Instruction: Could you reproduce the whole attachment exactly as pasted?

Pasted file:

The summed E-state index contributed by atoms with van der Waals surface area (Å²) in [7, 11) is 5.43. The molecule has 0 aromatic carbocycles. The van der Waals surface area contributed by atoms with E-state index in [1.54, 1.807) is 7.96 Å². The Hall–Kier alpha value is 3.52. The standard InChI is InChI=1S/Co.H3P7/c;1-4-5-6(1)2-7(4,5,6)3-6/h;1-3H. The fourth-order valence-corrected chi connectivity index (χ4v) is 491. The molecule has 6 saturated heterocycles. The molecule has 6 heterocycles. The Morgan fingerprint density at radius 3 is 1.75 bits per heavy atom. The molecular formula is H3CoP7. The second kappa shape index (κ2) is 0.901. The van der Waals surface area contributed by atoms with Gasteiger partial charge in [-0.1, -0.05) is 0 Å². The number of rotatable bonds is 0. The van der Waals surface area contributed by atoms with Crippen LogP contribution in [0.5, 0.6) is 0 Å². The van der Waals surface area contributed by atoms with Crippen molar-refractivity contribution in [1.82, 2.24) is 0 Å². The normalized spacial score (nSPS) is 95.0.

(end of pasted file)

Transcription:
The summed E-state index contributed by atoms with van der Waals surface area (Å²) in [7, 11) is 5.43. The molecule has 0 aromatic carbocycles. The van der Waals surface area contributed by atoms with E-state index in [1.54, 1.807) is 7.96 Å². The Hall–Kier alpha value is 3.52. The standard InChI is InChI=1S/Co.H3P7/c;1-4-5-6(1)2-7(4,5,6)3-6/h;1-3H. The fourth-order valence-corrected chi connectivity index (χ4v) is 491. The molecule has 6 saturated heterocycles. The molecule has 6 heterocycles. The Morgan fingerprint density at radius 3 is 1.75 bits per heavy atom. The molecular formula is H3CoP7. The second kappa shape index (κ2) is 0.901. The van der Waals surface area contributed by atoms with Gasteiger partial charge in [-0.1, -0.05) is 0 Å². The number of rotatable bonds is 0. The van der Waals surface area contributed by atoms with Crippen LogP contribution in [0.5, 0.6) is 0 Å². The van der Waals surface area contributed by atoms with Crippen molar-refractivity contribution in [1.82, 2.24) is 0 Å². The normalized spacial score (nSPS) is 95.0.